Women often shy away from fish during pregnancy due to concerns about contaminants, especially mercury. Recent information released in the American Journal of Preventive Medicine says that no one should cut fish out of their diet altogether as it contains too many healthy nutrients essential for growth and development.

Bridget Swinney, MS, RD, author of “Eating Expectantly: Practical Advice for Healthy Eating Before, During and After Pregnancy,” says to eat fish. “There is so much misinformation about eating fish during pregnancy. There are plenty of low-mercury, low-contaminant fish to choose from and the consensus from scientists is that the benefits of eating 12 ounces a week of low contaminant fish outweigh risks.”

Be sure to avoid shark, mackerel, swordfish, and tilefish – but check out useful tips from the American Pregnancy Association (, as well as Academy of Nutrition and Dietetics (, to help you feel more at ease about incorporating more EPA and DHA in your diet. Knowledge is power, adds Swinney. “The more you know, the better you and your baby will eat.”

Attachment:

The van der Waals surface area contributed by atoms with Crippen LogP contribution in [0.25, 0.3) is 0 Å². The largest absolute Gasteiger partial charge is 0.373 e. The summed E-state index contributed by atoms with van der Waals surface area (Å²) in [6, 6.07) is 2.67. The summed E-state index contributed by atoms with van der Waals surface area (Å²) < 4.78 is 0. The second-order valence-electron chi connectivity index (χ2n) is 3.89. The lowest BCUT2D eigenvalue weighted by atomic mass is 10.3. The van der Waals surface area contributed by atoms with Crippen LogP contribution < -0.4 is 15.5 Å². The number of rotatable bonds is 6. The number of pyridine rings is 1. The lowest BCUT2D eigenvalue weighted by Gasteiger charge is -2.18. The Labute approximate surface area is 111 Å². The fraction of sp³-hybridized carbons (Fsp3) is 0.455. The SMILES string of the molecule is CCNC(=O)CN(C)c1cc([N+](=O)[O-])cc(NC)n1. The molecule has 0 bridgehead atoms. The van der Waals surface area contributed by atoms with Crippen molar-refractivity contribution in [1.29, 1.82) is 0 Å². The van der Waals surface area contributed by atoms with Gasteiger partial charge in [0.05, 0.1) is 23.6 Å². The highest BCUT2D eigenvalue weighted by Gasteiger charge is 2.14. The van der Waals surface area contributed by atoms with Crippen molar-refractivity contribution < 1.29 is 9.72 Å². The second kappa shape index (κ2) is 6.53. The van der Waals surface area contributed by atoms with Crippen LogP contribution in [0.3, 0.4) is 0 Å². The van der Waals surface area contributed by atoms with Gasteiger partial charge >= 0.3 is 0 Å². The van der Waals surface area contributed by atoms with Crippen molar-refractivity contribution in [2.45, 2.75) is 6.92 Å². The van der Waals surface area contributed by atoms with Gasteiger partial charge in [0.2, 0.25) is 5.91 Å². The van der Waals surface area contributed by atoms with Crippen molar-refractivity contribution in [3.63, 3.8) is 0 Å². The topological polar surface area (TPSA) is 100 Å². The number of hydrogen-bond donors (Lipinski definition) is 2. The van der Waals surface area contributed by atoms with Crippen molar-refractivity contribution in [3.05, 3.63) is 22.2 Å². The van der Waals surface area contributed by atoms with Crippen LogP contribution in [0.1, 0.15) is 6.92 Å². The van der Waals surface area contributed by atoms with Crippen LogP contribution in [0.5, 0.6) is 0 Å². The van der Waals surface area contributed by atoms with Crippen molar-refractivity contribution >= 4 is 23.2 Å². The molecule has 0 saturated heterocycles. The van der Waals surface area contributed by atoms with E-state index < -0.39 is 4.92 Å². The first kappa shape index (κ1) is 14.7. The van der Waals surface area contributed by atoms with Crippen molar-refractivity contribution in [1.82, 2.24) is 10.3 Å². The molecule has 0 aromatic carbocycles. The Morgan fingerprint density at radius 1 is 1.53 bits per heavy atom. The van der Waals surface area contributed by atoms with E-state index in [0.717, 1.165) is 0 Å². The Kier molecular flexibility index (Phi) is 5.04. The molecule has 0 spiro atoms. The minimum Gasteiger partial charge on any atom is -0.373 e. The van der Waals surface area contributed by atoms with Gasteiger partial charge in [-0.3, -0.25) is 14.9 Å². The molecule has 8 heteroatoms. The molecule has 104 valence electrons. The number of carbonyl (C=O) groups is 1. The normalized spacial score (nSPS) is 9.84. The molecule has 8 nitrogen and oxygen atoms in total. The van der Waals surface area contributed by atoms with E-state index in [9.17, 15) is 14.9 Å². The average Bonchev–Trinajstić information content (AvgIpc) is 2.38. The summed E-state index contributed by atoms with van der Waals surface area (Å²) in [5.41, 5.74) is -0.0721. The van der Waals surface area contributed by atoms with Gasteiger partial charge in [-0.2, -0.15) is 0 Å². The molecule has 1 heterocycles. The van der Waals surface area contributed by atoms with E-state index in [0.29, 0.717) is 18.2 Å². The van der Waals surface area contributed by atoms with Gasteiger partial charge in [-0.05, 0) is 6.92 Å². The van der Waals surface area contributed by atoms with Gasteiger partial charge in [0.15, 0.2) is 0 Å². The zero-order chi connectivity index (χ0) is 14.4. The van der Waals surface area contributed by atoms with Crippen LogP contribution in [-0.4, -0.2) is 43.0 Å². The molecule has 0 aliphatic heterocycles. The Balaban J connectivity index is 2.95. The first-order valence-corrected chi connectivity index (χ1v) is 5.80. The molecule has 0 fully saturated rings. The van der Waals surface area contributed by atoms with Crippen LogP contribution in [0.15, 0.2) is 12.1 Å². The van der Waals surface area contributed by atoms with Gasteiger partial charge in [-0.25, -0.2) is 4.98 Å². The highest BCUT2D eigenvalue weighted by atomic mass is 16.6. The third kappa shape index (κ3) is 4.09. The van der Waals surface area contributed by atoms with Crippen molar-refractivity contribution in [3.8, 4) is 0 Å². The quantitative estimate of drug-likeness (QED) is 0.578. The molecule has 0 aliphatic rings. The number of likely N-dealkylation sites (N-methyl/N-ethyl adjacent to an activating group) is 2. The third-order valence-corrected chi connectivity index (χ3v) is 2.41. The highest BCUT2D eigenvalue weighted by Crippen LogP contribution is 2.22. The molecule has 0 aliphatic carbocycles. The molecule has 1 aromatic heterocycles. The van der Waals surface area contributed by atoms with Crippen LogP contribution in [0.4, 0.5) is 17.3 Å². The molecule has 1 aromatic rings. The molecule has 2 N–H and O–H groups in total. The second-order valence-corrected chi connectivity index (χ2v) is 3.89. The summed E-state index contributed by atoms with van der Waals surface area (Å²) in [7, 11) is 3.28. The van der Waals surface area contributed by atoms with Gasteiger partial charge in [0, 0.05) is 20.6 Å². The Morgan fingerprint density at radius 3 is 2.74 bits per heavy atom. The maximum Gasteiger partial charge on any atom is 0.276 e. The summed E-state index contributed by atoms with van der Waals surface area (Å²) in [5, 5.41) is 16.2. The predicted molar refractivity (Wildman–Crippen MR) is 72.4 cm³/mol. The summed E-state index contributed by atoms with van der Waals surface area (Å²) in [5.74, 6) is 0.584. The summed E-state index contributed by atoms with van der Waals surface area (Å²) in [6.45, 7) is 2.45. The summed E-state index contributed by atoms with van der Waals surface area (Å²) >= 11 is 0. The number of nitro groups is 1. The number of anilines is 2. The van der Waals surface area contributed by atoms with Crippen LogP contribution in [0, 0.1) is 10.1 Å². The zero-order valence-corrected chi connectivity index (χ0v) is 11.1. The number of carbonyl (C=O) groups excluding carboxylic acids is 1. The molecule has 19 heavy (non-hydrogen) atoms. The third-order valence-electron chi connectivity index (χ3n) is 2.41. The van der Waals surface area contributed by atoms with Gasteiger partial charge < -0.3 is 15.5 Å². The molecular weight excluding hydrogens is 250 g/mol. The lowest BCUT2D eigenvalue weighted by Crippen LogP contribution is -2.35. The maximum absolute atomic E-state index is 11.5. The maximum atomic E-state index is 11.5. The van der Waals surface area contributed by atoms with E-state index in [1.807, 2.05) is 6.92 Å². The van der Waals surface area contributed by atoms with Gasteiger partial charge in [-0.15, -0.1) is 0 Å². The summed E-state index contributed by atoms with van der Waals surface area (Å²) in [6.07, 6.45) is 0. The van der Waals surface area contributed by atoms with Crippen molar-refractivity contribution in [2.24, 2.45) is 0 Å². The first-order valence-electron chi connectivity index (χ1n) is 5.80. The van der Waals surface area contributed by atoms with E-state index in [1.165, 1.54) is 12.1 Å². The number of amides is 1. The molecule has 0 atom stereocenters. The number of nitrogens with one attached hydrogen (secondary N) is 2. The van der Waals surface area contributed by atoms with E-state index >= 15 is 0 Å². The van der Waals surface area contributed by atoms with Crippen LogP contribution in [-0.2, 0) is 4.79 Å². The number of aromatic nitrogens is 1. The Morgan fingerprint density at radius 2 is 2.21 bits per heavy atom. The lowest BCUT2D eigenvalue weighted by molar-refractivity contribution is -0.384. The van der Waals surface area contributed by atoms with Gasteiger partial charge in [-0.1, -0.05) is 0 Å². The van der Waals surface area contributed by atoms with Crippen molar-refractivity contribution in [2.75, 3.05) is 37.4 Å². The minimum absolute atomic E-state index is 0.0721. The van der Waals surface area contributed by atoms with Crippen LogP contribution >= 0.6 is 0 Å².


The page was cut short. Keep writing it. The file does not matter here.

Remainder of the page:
Erika Ritcher is a dietetic intern at Boone County Extension Office.

Benefits of Omega-3 Fatty Acids from Fish in Type 2 Diabetes

By Joyce A. Nettleton, DSc, RD

This year, one million people in the U.S. will be diagnosed with diabetes. Already, nine of every 100 people over the age of 20 have the disease or its early warning signs. There are now 50% more people with the disease than there were 10 years ago. As one gets older, type 2 diabetes is more likely if one is overweight or has high blood pressure (hypertension), elevated blood lipids, and a sedentary lifestyle. With 17 million people having diabetes, better prevention and treatment are urgently needed. New evidence indicates that the oils in fat-rich fish may help combat this scourge.

Fasting Blood Sugar Levels

Diabetes is a disorder of carbohydrate metabolism in which blood sugar levels are above normal.

Normal < 110 mg/dL*
Above > 110 mg/dL and
normal < 126 mg/dL
Provisional Diabetes ³ 126 mg/dL

*d/L or deciliter = 100 ml

What is Type 2 Diabetes?
Diabetes is a disease of carbohydrate metabolism whose hallmark is high blood sugar. Type 1 diabetes reflects lack of insulin, the hormone that controls blood sugar. Type 1 diabetes is excluded from this discussion. In type 2 diabetes, which is much more common than type 1, insulin is present, but it functions improperly. As a result, blood sugar levels rise. Common symptoms of diabetes are frequent urination, frequent thirst, and weight loss. However, warning signs may occur before the disease is diagnosed. Blood sugar levels used to diagnose diabetes are shown in the box.